There have been six more penalties for excessive celebration and 10 more penalties for taunting this season than in 2015. The excessive celebration flags included one on Vernon Davis for pretending to shoot a jumper with the football after a touchdown and another for Josh Norman for pretending to use a bow-and-arrow.

Asked Wednesday about the glut of unsportsmanlike calls, NFL commissioner Roger Goodell said:

“It comes down to balancing a lot of issues, the professional standards that we want to uphold. We do believe that our players are role models and others look at that at the youth level. So that’s important for us to hold that standard up. And it’s part of being a professional. So that’s one element of it.”

Part of being an adult is being able to use discretion and differentiate between truly unsportsmanlike conduct -- like stomping on a fallen player’s leg or taking out a receiver’s knees from behind when he isn’t even thrown the ball -- and having a little fun.

“Discretion and consistency are incompatible,” countered Hanks. “What’s offensive to you may not be offensive to me in an official capacity as a league official. The safest way to deal with that from an officiating standpoint is to flag everything and coward the player back into obeying whatever rule is being emphasized and right now that’s sportsmanship. Sportsmanship, clean play and exciting play are not incompatible. But the NFL by nature, by its own design, is an entertainment vehicle. And when you strip away that all you have is just talented people playing football.”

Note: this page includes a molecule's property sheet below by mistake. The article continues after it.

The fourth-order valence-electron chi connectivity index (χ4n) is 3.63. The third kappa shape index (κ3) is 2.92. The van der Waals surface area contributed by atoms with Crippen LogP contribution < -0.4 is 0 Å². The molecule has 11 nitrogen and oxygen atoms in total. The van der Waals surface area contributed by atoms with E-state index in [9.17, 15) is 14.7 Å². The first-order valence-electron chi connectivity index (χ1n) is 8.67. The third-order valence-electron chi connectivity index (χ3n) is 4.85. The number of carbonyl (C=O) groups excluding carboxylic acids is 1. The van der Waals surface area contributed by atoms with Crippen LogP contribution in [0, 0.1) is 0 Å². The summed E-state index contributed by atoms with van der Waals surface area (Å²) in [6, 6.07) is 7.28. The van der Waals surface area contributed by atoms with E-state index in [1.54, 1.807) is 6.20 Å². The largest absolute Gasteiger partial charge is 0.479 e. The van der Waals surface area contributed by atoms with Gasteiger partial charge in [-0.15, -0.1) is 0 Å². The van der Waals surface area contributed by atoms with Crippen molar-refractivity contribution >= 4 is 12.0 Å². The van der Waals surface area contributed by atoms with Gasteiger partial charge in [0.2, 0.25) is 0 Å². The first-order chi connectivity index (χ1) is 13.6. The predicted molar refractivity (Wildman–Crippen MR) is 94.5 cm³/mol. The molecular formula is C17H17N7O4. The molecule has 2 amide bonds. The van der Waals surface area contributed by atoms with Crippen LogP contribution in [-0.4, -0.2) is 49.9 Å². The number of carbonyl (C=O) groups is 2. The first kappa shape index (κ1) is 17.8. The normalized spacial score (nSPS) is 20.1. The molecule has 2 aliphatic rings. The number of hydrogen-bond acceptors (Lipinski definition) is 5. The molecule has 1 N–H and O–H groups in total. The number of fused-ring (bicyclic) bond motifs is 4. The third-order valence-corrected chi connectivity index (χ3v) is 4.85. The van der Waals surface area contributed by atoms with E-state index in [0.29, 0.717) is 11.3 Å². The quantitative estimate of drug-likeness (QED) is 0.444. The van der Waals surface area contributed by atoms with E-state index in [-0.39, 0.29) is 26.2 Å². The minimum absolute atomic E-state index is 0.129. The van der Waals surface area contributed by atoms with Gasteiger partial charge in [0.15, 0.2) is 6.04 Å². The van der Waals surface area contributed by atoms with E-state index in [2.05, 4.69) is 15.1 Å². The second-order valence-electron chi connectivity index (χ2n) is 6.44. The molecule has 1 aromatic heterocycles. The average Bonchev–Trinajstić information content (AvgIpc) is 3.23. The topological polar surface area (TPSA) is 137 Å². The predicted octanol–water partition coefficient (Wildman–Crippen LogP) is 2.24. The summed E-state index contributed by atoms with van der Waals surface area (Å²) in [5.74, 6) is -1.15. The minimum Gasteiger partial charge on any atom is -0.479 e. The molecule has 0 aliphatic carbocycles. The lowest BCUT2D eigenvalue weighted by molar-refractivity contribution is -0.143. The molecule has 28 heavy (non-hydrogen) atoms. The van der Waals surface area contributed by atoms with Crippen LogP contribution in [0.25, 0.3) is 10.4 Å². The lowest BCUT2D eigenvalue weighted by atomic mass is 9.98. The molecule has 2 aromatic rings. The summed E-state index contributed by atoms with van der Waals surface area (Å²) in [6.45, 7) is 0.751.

As with so many NFL initiatives, there was a kernel of sense in what it set out to accomplish. Some of the ugliest incidents last year -- Odell Beckham’s cheap shot on Josh Norman and the Bengals-Steelers playoff meltdown -- were preceded by smaller incidents of jawing, demonstrating and agitating.  The NFL enacted a rule mandating ejections for multiple unsportsmanlike fouls in the same game. But they went overboard with their edict to flag with impunity normal post-play reactions.

“It’s an issue of control. It always has been,” said Hanks. “The NFL wants their players to be dynamic individuals from the start of the whistle to the end of the whistle, stop exactly what they’re doing on a dime, go back to their huddle and then do it again. After being in the league office and now being on the outside looking in after being in the league office for 13 seasons, there is a real line of demarcation that the NFL product inherently harms itself when it devalues its characters, when it doesn’t live up to the entertainment entity that in itself claims it is . . .

"Sportsmanship is a worthy goal. I’m not minimizing that. That’s the line the NFL is taking. But they are throwing out the baby with the bath water. They are stripping away what makes the league a must-watch event.”
* * * * *
When railing against “the league,” the targets of fan and media bile are most often Goodell, the NFL’s Competition Committee and whatever official is walking the beat in a game that goes South.

But NFL Operations oversees it all, as the gaudy website ordered up by the department’s overlord Vincent brags.

As we cast about wondering what ails the NFL, it’s important to note the timeline of Vincent’s ascent.